GAME REVIEW | Remastered "Shadow Man" Plays Better Than It Looks
I remember adoring Acclaim’s Shadow Man on the Nintendo 64! It was to gaming how I looked at the MTV animated series The Maxx, as both demonstrated just how dark something can get in their respective medium. So when word got out that Nightdive Studios was planning a remaster for it, I was incredibly excited. But upon playing Shadow Man Remastered, I quickly realized just how finicky some parts of nostalgia can be.
Based on the Valiant Comics character, Shadow Man has you take control of Michael LeRoi, who has the Mask of Shadows bonded on him by the voodoo priestess Mama Nettie. Soon he dives into the Deadside, where he must collect Dark Souls in order to avoid an invasion from the dead into the realm of the living. With the aid of his dead brother’s teddy bear, Shadow Man sets out to keep the being known as Legion from succeeding with his plans.
As this is a remastered game from 1999, one can be forgiven for being spoiled over the last 22 years of having much fuller third-person shooter experiences. In the case of Shadow Man, while I commend Nightdive Studios for giving it a good spit shine, this is a prime example of why it’s sometimes better to go the remake route than the remastered path. This realization came to me right at the get-go, as I was greeted by blocky visuals without that classic TV filler to hide some of the rough spots.
And boy, are some of the visuals rough! Human characters are almost always hunched over, walking more like cavemen than today’s modern person. Its models also look like a bunch of Tetris pieces molded together to almost form a complete human being. Perhaps it’s the curse of upgrading old graphics to 4K, as it’ll mean seeing all of the imperfections of old-school game design.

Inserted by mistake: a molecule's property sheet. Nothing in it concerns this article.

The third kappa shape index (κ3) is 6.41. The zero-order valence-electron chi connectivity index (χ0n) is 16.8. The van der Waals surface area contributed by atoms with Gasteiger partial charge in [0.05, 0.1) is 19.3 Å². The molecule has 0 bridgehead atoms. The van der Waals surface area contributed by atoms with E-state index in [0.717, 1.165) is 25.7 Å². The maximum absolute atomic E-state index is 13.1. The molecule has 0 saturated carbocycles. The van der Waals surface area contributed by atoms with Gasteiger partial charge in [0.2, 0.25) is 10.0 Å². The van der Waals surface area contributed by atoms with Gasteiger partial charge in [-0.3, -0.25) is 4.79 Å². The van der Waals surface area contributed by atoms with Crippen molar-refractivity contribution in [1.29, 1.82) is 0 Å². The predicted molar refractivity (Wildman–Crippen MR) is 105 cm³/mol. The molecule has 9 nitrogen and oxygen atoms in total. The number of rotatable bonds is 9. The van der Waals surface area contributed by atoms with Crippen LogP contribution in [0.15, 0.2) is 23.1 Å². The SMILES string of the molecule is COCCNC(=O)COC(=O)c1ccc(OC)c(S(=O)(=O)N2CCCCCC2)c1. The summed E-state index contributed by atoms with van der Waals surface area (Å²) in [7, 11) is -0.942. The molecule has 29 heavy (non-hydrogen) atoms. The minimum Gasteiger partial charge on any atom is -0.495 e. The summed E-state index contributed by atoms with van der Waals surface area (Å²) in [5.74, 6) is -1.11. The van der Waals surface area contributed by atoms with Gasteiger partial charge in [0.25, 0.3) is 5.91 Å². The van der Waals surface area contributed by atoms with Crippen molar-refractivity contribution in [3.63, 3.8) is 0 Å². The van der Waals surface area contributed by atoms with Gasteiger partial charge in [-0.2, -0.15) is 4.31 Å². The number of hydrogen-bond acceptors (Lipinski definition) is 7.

Fortunately, the graphics part is the only weak point of this remastered Shadow Man. Diving into the world of Deadside has its spotty parts, but being able to wipe out evil spirits and the like never loses its fun. While some may not be too keen on the concept of auto-aim, I relished having one less thing to worry about, especially when dealing with a few baddies on-screen at once. It takes one of the tougher things to handle, and instead lets players run around and seek out items and other necessities to keep on proceeding through Deadside.
Speaking of controls, I’m happy that I no longer need to deal with the Nintendo 64 controller! Using an Xbox One controller, maneuvering through the levels is a lot easier to deal with. Jumping on platforms, adjusting the camera angle, and attempting to latch onto ledges to pull Shadow Man up are no longer frustrating to deal with! Switching through weapons is also a cinch, although one can accidentally hit the weapon wheel button often during a furious fight.
From a story perspective, Shadow Man can be somewhat run-of-the-mill. The tale of soul gathering, revenge, and regret has been done many times over, but it’s paced pretty well for the most part. When the game lets its guard down for some silliness, that’s where the story and dialogue shine. Whenever Jaunty shows up, you won’t be able to wipe away the dorky grin that forms on your face! (Be sure to give him a few bullets for some additional laughs!)
One nice aspect of this version of Shadow Man is that Nightdive Studios — on top of remastering it — added back in a lot of things that couldn’t be fit in the original N64 game! So those who played it way back in the day like I did will have plenty more reasons to return to both Deadside and Liveside. Completing the game will roughly take you 20 hours to complete, although your run-through will depend on your scavenger skills.
- Still a lot of fun to play after all these years
- Really funny dialogue when it counts
- Much easier to control now than back then
- Remastering showcases all of the graphical flaws
- Can take some time finding specific items
Shadow Man Remastered may not be a looker, but it’s still just as fun as it was back then. Whether you’re new to the franchise or a returning guest, the world of Deadside awaits those itching for some classic third-person shooting. With a little luck, perhaps we might get a remastering of the Shadow Man sequel down the line...
Promotional consideration provided by Brendan Quinn of UberStrategist. Reviewed on the PC via Steam.